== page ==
Famous legal battles between fashion houses:
I could go on about how stunned I am to see counterfeits of BlabberCat in so many different ways. From bloggers replicating our set up/styling and content to various lifestyle brands playing around with the name BlabberCat and changing it just enough to use it for their companies to avoid legal formalities. Even after getting certain cat images, exclusively designed by illustrators for us, they are being used in other cat-related named apps and sites. But anyway lets talk about bigger problems because we are nothing in front of these big maestros and their battles. Today, knockoffs are more rife than ever before. Fast fashion companies like Zara and H&M have built multi-billion-dollar businesses reproducing the latest catwalk creations for a fraction of their original price. And copying exists among luxury brands too — in the past few years, companies including Saint Laurent have faced lawsuits.
Lets look at some of the most infamous legal fights between fashion houses.
Gucci Vs Guess: A nine-year long legal battle over the Guess logo and diamond pattern, which Gucci alleges are direct copies of its trademark, the two companies said they had reached an agreement. In 2017, the brand filed a lawsuit against Forever 21 for allegedly knocking off its trademark "blue-red-blue" and "green-red-green" stripe webbing. In November, a US district judge ruled in favour of Gucci by dismissing the fast fashion retailer's complaint against the luxury brand.
H&M, Puma Vs Forever 21: Forever 21 is clearly being noticed for all the wrong reasons it seems. From copying shoe designs off Rihana’s collection to tote bag, this fast fashion brand really needs to stop. For both Gucci and Adidas the fight was about copying the trademark stripes to which Forever 21 replied “Forever 21 pushed back on that claim too, pointing out that many other third party brands also stock items of clothing with the iconic stripes.” Actually, over the years this brand has been sued over 50 times by designers for copying their clothes, including Diane von Furstenberg.
Chanel and Adidas Vs Amazon: In separate lawsuits Chanel, arbiter of luxury, and Adidas, patron saint of ath-leisure, are going after dozens of web sites and Amazon store operators for selling merchandise with fake logos and trademarks and seeking combined damages of $249 million.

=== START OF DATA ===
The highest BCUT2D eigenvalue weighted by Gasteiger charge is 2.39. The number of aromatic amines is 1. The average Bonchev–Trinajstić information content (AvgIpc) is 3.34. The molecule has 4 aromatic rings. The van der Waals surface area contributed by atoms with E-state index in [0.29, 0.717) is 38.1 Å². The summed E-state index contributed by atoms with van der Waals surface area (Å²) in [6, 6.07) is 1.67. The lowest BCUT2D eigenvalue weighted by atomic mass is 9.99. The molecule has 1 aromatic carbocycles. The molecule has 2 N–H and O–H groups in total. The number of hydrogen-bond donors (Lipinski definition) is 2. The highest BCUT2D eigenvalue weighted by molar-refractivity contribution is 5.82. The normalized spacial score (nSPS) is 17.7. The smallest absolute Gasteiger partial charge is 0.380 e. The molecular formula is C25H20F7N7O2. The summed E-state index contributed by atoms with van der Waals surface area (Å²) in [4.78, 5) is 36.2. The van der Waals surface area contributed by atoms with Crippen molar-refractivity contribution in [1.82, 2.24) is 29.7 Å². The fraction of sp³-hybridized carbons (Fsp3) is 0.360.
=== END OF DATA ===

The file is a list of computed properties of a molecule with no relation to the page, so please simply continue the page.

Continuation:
Christian Louboutin v. YSL: This is a battle for the sole. Last year, Christian Louboutin sued Yves Saint Laurent, claiming a trademark infringement on his signature "Chinese Red" soles because YSL featured a red-soled shoe in its 2011 resort collection. Yves Saint Laurent countered that a colour of sole cannot be come illegal to use. To which the court has granted them the right to use it in various other colour combinations.
Alexander McQueen Sues Steve Madden: The suit alleges Steve Madden’s Seryna bootie is a “studied imitation” of McQueen’s Faithful design, which was inspired by a motorcycle jacket. McQueen’s lawyers add, “In fact, the only design element of the ‘Faithful Bootie’ that Madden did not deliberately copy is the zipper pull that contains the ‘Alexander McQueen’ trademark.” Interestingly Balenciaga, two months later, sued Steve Madden for copying their Lego shoe design.
Abercrombie & Fitch v. American Eagle: Who owns the number 22? That was the question raised in 2003 when Abercrombie & Fitch (which owns Hollister) sued its mall rival American Eagle over clothing featuring the doubled digit. According to the suit, Hollister first used 22 when the chain launched in 2000 (to represent the fictional year the company was founded, 1922), and the number had since become associated with its brand. American Eagle, which had already been sued by Abercrombie & Fitch several times over the years, countered that Hollister had used other numbers on its clothes and therefore couldn't stake a claim to any one of them.
Roberto Cavalli Sued for Copying Street Art: A group of graffiti artists have sued the fashion house for allegedly copying their work and incorporating it into the brand's "Graffiti" collection. Their complaint states that in March, "Just Cavalli" introduced a clothing and accessories collection in which every piece (including clothing, bags, backpacks, and shoes) was adorned with graffiti art. And in case that's not enough, Coach is also in hot water thanks to a street art-related lawsuit. Internationally-renowned visual artist Maya Hayuk slapped an already troubled Coach, Inc. with a copyright infringement lawsuit.
Just in July of 2014, David Anasagasti sued American Eagle for using his droopy-eye motif on their website. American Eagle showcased the big, droopy eyes all over their stores, billboards, social media pages, and website recently – a marketing move that got them in trouble. And in 2013 photographer Brandon Stanton of Humans of New York won a lawsuit against DKNY for using his photos in their storefront display without permission. Many designers have used social media to publicly call out knockoffs, with some success. Chanel recently withdrew a range of Fair Isle-patterned sweaters after the designer Mati Ventrillon complained in a Facebook post that the luxury brand had visited to her factory and then plagiarised her designs.